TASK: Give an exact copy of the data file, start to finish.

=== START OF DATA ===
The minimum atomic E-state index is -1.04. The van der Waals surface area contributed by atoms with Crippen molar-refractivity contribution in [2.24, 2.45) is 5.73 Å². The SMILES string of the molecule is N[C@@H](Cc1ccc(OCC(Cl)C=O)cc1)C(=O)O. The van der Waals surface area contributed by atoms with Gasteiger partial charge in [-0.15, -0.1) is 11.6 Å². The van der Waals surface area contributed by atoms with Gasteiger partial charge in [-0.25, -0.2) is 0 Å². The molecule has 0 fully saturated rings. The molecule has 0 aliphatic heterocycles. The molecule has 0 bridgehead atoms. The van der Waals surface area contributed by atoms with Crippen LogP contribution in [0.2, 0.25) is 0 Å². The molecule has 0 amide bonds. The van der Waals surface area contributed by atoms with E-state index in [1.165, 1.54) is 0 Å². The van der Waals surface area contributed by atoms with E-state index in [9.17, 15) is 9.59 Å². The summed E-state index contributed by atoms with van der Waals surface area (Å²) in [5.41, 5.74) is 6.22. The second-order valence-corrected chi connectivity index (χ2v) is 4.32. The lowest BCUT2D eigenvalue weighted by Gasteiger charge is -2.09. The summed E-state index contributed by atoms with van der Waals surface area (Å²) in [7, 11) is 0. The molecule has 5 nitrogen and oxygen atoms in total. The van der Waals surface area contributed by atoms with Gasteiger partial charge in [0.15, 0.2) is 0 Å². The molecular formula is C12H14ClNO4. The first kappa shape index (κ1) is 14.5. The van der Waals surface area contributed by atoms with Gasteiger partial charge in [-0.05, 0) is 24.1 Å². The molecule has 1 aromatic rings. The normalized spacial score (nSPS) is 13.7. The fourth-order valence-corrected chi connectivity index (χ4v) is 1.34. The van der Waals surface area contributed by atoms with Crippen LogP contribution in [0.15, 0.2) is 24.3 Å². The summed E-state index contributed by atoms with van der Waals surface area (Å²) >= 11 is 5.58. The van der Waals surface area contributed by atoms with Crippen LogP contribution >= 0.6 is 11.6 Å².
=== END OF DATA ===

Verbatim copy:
The minimum atomic E-state index is -1.04. The van der Waals surface area contributed by atoms with Crippen molar-refractivity contribution in [2.24, 2.45) is 5.73 Å². The SMILES string of the molecule is N[C@@H](Cc1ccc(OCC(Cl)C=O)cc1)C(=O)O. The van der Waals surface area contributed by atoms with Gasteiger partial charge in [-0.15, -0.1) is 11.6 Å². The van der Waals surface area contributed by atoms with Gasteiger partial charge in [-0.25, -0.2) is 0 Å². The molecule has 0 fully saturated rings. The molecule has 0 aliphatic heterocycles. The molecule has 0 bridgehead atoms. The van der Waals surface area contributed by atoms with Crippen LogP contribution in [0.2, 0.25) is 0 Å². The molecule has 0 amide bonds. The van der Waals surface area contributed by atoms with E-state index in [1.165, 1.54) is 0 Å². The van der Waals surface area contributed by atoms with E-state index in [9.17, 15) is 9.59 Å². The summed E-state index contributed by atoms with van der Waals surface area (Å²) in [5.41, 5.74) is 6.22. The second-order valence-corrected chi connectivity index (χ2v) is 4.32. The lowest BCUT2D eigenvalue weighted by Gasteiger charge is -2.09. The summed E-state index contributed by atoms with van der Waals surface area (Å²) in [7, 11) is 0. The molecule has 5 nitrogen and oxygen atoms in total. The van der Waals surface area contributed by atoms with Gasteiger partial charge in [0.15, 0.2) is 0 Å². The molecular formula is C12H14ClNO4. The first kappa shape index (κ1) is 14.5. The van der Waals surface area contributed by atoms with Gasteiger partial charge in [-0.05, 0) is 24.1 Å². The molecule has 1 aromatic rings. The normalized spacial score (nSPS) is 13.7. The fourth-order valence-corrected chi connectivity index (χ4v) is 1.34. The van der Waals surface area contributed by atoms with Crippen LogP contribution in [0.15, 0.2) is 24.3 Å². The summed E-state index contributed by atoms with van der Waals surface area (Å²) >= 11 is 5.58. The van der Waals surface area contributed by atoms with Crippen LogP contribution >= 0.6 is 11.6 Å².